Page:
Mary Walsh was a single lady and made her home with her sister in Weston. She commuted to the Ben’s Run School with her colleague, Ronald Farnsworth, who was the teacher at the nearby Pine Run School. Velma Heath recalls Miss Walsh as a “very nice lady.” Miss Walsh taught at the Ben’s Run School from 1945 to 1957. For many community children, Mary Walsh was the only teacher they ever had. During her tenure at Ben’s Run, the windows of the school on one side of the building were removed and boarded over. She also presided over the planting of pine trees around the school building which are now huge and over-grown in relation to their location to the former school building. Among the students who helped plant the pine trees were Erma Heater, Earl Heater, Brenda Heater, Orie Lee Heater, Jim Heater, Clarence Heath and Alton Heath Jr. Former students recall that Miss Walsh was not a great believer in testing and that she assessed the progress of her students by interaction with them in the classroom. Miss Walsh often walked with her students to neighboring Goosepen School for ball games. Occasionally during cold weather, Miss Walsh would arrange for a neighbor to make hot chocolate for her students. She retired from teaching after her years at Ben’s Run.
Mr. Farnsworth replaced Miss Walsh after her retirement. This writer recalls Mr. Farnsworth as a very quiet man who spoke so softly that his students often had difficulty hearing him. He was a very caring teacher who kept tabs on his former students long after he retired from teaching. He taught at Ben’s Run from 1957 to 1959. Velma Heath recalls random acts of kindness by Mr. Farnsworth who was known to buy clothing for needy students. He would also take the time to visit the homes of his students and talk to the parents about their children’s progress in school. Velma also recalls that Mr. Farnsworth had the peculiar habit of crossing his arms and slapping his shoulders during conversations with others.
Dorothy (Persinger) Wilfong was a Burnsville native and graduated from Burnsville High School in 1930. Mrs. Wilfong was one of the many teachers in central West Virginia who taught school on a certificate for many years before getting an actual college degree. She graduated from Glenville State College in 1962. Mrs. Wilfong was married to Basil Wilfong of Linn in Gilmer County. Mrs. Wilfong replaced Mr. Farnsworth as the teacher of the Ben’s Run School. Rather than drive the long distance on country roads, in times of bad weather, she often spent the night with the Heater family. She taught the school for two years from 1959 to 1961.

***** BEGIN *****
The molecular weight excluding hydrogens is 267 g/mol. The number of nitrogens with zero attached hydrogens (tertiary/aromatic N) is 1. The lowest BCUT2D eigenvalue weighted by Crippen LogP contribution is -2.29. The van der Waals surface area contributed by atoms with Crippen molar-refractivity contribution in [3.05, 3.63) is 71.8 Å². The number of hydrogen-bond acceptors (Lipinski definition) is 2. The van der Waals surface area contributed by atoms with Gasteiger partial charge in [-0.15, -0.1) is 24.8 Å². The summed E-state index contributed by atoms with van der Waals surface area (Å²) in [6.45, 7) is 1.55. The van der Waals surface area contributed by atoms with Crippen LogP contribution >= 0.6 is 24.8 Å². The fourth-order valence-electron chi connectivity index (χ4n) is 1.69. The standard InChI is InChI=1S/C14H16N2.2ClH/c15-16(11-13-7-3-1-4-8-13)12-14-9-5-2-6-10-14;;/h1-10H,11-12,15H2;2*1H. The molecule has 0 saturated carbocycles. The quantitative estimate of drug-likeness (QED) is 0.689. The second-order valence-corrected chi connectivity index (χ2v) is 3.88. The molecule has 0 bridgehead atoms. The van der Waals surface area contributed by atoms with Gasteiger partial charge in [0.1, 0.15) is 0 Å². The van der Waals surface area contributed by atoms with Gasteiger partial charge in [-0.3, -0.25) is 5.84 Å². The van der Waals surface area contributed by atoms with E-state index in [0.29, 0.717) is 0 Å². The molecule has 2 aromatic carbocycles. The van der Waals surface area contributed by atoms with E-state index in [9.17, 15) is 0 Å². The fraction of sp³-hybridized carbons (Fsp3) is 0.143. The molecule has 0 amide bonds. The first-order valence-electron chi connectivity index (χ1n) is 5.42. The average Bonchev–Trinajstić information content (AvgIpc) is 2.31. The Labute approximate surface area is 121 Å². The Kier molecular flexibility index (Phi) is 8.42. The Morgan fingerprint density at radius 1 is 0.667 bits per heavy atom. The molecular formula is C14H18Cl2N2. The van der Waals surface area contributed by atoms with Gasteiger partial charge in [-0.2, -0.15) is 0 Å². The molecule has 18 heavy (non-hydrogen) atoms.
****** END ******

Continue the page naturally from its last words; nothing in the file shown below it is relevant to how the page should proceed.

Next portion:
Left, below: Juanita (McClain) Warner
Mrs. Warner taught the Ben’s Run School during the 1961-1962 school year. A native of Crawford, Mrs. Warner was married to French Warner, a native of Knawl’s Creek. Mrs. Warner was later a teacher at Walkersville, and she also served as a substitute teacher after her retirement. The family moved to Morgantown while their son was a student at West Virginia University. Her son, Gene, achieved a high executive position with the Exxon Corporation. Some years later, Mrs. Warner’s husband, French, operated a taxi service in Weston.
In 1962, Helena McCudden became the final teacher of the Ben’s Run School. This veteran of the teaching profession had taught at many rural schools in Lewis County, including the nearby Pine Run School. A slight woman with firey hair, she was a strict disciplinarian, a magnificent teacher, and a wonderful friend to her students. She told them what she thought they could achieve in the future, and her expectations were high. Even after she sent them on to high school at Weston, she kept up with them.
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Bob Pumphrey recalls that when he attended the Three Lick School in the late 1940’s and early 1950’s, Christmas time was always a great occasion at his school. The Three Lick School was located just over the hill from the head of Ben’s Run, and by the way the crow flies it is but a short distance. The older boys in the Three Lick School were familiar with most everybody who lived on Three Lick, Ben’s Run, Goosepen, and Pine Run, as well as the entire Orlando area. On the final day of instruction at the Three Lick School prior to the Christmas vacation, the school children were all excited about the pending holiday and also in expectation that Santa Claus would pay the school a visit and perhaps leave a few treats for the kids. Bob recalls that Santa Claus did not come by sleigh pulled by reindeer, or even a pick-up truck, but came walking up the road to the school. Bob recalls that Santa had a bag-full of treats for the school children. Bob remembers that Mr. Claus did a great job convincing the younger children that he, in fact, was Santa Claus. Bob, however, was one of the older boys in the school, and together with the other older students, determined that Santa Claus was none other than Coley Heater of Ben’s Run, the father of the author of the story about the Ben’s Run School.